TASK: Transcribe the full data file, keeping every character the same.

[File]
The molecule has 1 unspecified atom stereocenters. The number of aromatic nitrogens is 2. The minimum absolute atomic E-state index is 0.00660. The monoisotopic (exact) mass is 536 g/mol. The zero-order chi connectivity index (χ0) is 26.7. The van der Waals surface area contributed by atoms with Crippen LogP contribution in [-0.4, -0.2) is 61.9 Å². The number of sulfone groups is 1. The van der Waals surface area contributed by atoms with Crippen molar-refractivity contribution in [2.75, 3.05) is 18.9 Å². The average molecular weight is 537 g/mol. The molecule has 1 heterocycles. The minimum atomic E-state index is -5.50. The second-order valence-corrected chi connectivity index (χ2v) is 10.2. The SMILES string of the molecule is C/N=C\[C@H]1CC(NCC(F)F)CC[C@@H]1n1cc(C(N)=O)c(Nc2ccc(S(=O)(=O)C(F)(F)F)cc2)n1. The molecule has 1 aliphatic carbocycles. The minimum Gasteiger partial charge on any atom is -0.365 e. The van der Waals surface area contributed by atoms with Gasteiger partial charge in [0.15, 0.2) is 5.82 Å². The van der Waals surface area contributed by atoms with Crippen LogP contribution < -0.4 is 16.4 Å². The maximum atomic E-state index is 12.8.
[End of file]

The molecule has 1 unspecified atom stereocenters. The number of aromatic nitrogens is 2. The minimum absolute atomic E-state index is 0.00660. The monoisotopic (exact) mass is 536 g/mol. The zero-order chi connectivity index (χ0) is 26.7. The van der Waals surface area contributed by atoms with Crippen LogP contribution in [-0.4, -0.2) is 61.9 Å². The number of sulfone groups is 1. The van der Waals surface area contributed by atoms with Crippen molar-refractivity contribution in [2.75, 3.05) is 18.9 Å². The average molecular weight is 537 g/mol. The molecule has 1 heterocycles. The minimum atomic E-state index is -5.50. The second-order valence-corrected chi connectivity index (χ2v) is 10.2. The SMILES string of the molecule is C/N=C\[C@H]1CC(NCC(F)F)CC[C@@H]1n1cc(C(N)=O)c(Nc2ccc(S(=O)(=O)C(F)(F)F)cc2)n1. The molecule has 1 aliphatic carbocycles. The minimum Gasteiger partial charge on any atom is -0.365 e. The van der Waals surface area contributed by atoms with Gasteiger partial charge in [0.15, 0.2) is 5.82 Å². The van der Waals surface area contributed by atoms with Crippen LogP contribution < -0.4 is 16.4 Å². The maximum atomic E-state index is 12.8.